This collaboration between Nazi Germany and the Soviet Union persisted not only through their mutual destruction of Poland but also through Germany’s invasion and conquering of much of Western Europe, including France, and the Battle of Britain. The collaboration between Germany and the Russians only ended, to Soviet Dictator Joseph Stalin’s astonishment, with Germany’s massive invasion of the Soviet Union in June of 1941. Then and only then did the Soviet Union join forces with the allies fighting their former collaborator, Nazi Germany.

We tend to talk about the Germans attacking the Russians in World War II but because of geography the Germans primarily fought in and through the Soviet Republics of Belorussia and Ukraine. These two Soviet Republics and their peoples took the brunt of the Nazi war machine blazing a path of destruction through the western regions of the Soviet Union to attack Moscow and other primarily Russian cities. While the Soviet leaders in Moscow made a stand in Stalingrad, the capitals of Minsk in Belorussia and Kyiv in Ukraine fell in short order.  

To return to the present, in Olaf Scholz’s address at the outbreak of Russia’s most recent invasion of Ukraine he said all the right things. He opened his remarks by stating that  the “twenty-fourth of February 2022 marks a watershed in the history of our continent” and that “the Russian President Putin has started a war of aggression in cold blood.” Scholz labeled Putin’s actions “inhumane” and “a violation of international law” that “nothing and nobody that can justify.” Scholz said Putin showed an “utter lack of scruples.” “The appalling injustice, the pain of the Ukrainian people – they affect us all very deeply.” Scholz says all of this and more against Putin but then within his speech he gives us a number of hints as to the strength of Germany’s support for Ukraine in defending themselves from Putin and Russia’s invasion. At this very early date Germany’s leader declares that “in the long term security in Europe cannot be achieved in opposition to Russia.” In other words, Germany will support Ukraine but not in opposition to Russia.

In his speech, when Scholz is discussing the relationship between Germans and Russians during World War II it seems very clear that he sees Germany’s invasion of the Soviet Union as one of Germany’s more noteworthy crimes during the war. Scholz states, “It is important to me to specify this. Because reconciliation between Germans and Russians after the Second World War is – and remains – an important chapter of our shared history.” Germany seems very solicitous of the feelings of the Russian people but peculiarly dismissive of the feelings of the people Nazi Germany and the Soviet Union colluded to deprive of their freedoms with the Molotov Ribbentrop Pact.

One is left to wonder if it is important to Olaf Scholz and the rest of the German government to be reconciled with the Polish people. In his whole speech the one nation which other than Ukraine is put most at risk by Russia’s invasion of Ukraine, Poland, is not mentioned at all. Why wouldn’t Scholz mention by name their fellow NATO partner? And what of the Estonians, the Latvians, and the Lithuanians? Certainly Germany stabbed in the back the Soviet Union when they turned on their erstwhile ally, but what of all the millions of people squeezed mercilessly between the two behemoths during World War II?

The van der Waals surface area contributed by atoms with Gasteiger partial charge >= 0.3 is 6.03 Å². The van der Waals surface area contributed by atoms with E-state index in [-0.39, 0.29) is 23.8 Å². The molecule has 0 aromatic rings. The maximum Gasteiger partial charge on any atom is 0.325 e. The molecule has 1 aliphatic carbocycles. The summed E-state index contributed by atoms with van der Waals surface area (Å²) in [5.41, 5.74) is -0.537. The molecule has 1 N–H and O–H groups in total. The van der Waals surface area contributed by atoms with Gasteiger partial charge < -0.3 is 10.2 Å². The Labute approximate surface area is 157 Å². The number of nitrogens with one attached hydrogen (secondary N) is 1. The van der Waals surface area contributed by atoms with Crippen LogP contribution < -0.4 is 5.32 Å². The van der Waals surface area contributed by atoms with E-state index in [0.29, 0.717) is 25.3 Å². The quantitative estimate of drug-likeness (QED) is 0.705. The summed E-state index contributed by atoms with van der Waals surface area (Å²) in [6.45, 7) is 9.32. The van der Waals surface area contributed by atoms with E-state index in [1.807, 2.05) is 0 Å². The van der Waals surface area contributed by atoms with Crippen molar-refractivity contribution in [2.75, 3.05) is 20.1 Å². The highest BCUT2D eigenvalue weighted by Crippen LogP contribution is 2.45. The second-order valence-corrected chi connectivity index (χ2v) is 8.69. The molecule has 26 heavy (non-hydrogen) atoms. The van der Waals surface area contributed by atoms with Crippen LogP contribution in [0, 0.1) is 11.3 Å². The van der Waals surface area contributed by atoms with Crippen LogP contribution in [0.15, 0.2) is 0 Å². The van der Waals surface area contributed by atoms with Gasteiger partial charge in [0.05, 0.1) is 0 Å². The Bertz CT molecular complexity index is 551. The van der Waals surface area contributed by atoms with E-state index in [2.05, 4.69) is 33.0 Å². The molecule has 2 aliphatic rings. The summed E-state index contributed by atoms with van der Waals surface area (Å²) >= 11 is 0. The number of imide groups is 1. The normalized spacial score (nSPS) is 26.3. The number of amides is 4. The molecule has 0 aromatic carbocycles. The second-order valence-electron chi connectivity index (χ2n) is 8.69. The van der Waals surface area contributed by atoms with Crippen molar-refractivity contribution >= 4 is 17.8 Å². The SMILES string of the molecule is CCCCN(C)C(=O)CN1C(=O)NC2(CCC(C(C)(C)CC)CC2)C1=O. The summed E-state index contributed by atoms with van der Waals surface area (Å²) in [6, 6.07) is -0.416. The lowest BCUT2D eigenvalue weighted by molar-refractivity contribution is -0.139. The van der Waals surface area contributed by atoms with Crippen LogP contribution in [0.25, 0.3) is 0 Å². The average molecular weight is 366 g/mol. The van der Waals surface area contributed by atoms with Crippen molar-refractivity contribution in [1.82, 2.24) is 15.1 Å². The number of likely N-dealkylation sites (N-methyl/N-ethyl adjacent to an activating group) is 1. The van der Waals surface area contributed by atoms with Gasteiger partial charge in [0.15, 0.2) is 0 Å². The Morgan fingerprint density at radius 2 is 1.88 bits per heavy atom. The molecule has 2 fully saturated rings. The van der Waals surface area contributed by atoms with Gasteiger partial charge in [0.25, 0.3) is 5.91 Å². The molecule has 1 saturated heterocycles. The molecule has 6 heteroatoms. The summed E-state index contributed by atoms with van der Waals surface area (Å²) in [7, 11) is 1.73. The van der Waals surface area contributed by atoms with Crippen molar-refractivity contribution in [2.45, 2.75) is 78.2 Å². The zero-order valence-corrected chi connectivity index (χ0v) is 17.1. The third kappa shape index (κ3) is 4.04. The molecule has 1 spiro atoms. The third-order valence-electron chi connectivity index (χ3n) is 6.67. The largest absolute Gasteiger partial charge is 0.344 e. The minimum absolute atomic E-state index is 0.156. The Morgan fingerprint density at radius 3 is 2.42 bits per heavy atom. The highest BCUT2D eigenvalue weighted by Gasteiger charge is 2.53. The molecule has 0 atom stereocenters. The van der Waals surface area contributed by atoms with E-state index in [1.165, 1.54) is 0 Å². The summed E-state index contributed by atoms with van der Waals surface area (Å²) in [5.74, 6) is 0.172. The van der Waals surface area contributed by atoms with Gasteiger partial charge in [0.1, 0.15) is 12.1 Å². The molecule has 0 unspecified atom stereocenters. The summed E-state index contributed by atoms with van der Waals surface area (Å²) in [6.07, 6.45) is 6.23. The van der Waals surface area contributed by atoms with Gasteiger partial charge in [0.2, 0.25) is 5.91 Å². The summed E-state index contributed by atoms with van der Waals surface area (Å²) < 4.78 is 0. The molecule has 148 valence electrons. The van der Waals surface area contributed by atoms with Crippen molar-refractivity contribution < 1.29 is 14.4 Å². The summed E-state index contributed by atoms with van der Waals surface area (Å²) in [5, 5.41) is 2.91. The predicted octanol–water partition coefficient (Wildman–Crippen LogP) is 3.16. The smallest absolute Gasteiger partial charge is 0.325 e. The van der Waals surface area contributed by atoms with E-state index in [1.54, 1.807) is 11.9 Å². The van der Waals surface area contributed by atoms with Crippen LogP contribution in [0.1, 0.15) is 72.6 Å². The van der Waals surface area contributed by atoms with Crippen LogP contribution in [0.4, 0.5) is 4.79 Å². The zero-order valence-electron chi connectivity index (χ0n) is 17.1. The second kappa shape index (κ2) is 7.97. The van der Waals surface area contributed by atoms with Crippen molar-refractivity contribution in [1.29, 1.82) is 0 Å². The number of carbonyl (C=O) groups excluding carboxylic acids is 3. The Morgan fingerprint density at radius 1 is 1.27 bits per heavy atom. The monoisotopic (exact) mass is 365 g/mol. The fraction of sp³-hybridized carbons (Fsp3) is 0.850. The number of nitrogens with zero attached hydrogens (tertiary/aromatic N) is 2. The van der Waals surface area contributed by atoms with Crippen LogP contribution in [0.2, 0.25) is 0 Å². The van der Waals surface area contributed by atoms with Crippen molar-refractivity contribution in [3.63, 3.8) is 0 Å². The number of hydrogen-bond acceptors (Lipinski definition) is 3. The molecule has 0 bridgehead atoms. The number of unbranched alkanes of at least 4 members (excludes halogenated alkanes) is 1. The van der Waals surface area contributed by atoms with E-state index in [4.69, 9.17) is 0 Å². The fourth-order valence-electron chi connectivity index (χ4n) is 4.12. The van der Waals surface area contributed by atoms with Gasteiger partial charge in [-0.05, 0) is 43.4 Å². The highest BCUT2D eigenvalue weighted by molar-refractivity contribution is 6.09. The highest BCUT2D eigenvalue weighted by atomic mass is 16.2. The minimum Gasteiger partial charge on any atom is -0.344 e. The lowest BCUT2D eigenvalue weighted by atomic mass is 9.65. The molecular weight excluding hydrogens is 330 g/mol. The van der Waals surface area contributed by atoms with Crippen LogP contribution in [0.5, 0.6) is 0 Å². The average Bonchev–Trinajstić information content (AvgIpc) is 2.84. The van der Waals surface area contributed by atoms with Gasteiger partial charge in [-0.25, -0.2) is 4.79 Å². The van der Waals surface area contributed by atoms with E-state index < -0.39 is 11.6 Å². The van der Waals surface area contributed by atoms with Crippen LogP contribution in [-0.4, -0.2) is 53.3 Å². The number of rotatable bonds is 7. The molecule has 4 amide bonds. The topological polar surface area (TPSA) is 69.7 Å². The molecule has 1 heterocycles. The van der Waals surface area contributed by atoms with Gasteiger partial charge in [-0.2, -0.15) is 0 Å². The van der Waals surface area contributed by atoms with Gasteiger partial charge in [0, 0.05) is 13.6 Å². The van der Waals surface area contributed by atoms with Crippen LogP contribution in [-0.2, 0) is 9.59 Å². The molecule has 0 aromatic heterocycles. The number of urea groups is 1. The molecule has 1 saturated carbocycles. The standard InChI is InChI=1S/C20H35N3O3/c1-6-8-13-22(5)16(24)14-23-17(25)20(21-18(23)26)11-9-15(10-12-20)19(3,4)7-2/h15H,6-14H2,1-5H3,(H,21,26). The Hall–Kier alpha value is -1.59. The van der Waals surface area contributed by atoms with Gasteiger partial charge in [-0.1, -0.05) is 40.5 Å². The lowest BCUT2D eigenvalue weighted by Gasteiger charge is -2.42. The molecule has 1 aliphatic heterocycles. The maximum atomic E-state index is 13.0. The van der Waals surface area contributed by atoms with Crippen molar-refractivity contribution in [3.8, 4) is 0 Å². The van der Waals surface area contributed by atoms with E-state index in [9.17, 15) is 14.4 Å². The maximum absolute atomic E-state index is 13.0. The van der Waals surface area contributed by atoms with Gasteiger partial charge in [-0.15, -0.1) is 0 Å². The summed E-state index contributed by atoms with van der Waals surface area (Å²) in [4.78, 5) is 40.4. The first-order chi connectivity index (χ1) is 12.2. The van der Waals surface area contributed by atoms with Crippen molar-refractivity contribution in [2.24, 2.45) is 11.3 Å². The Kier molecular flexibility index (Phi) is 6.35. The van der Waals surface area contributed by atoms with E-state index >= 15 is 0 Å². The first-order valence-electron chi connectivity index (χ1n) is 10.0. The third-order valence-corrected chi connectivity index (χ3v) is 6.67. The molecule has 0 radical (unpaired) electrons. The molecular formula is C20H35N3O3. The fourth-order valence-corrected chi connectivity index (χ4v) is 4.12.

The same dynamic that caused both Nazi Germany and the Soviet Union to form the Molotov-Ribbentrop Pact is largely still present. Germany is still a nation with perhaps the most sophisticated and productive economy in the world. Germany is also still a nation very much lacking in natural resources, especially the oil needed to fuel their economy. Russia is still a nation with a vast wealth of natural resources that is at times inexplicably incapable of putting those resources to productive use. Both are understandably attracted to making deals with each other because of their relative strengths and weaknesses. Both are at best dismissive of the thoughts and dreams of the peoples unfortunate enough to be stuck between them.

In his speech on February 27 of last year, Olaf Scholz says the following about Ukraine and the Ukrainians:

In Kyiv, Kharkiv, Odesa and Mariupol, people are not just defending their homeland. They are fighting for freedom and their democracy. For values that we share with them. As democrats, as Europeans, we stand by their side – on the right side of history! With his attack on Ukraine on Thursday, President Putin has created a new reality. This new reality requires an unequivocal response. We have given one.

Perhaps the words of Olaf Scholz and the German government have been unequivocal and on the right side of history. On the other hand, the inaction of the German government in not supplying or even allowing others to supply the Ukrainians the German built weapons that would enable them to right the wrong they have suffered is more than a little equivocal. If Germany sees itself on the right side of history, who does Germany sees as ultimately victorious in Russia’s invasion of Ukraine? What outcome of Russia’s invasion of Ukraine is the German leadership really looking forward to?

After almost a year into Russia’s invasion of Ukraine hasn’t Putin and the Russians proven themselves to be even more cruel and incomprehensible than eleven months ago? After Bucha and Mariupol, after countless missile attacks upon Ukrainian civilian targets, including apartment buildings, maternity wards, and hospitals, can we say that Scholz overexaggerated on February 27, 2022 Russia’s inhumanity towards the Ukrainians? If anything, aren’t Putin and his cohorts’ actions and rhetoric growing more extreme and violent?

Time for Germany and the rest of the free world to live up to our shared ideals or recognize we have abandoned them.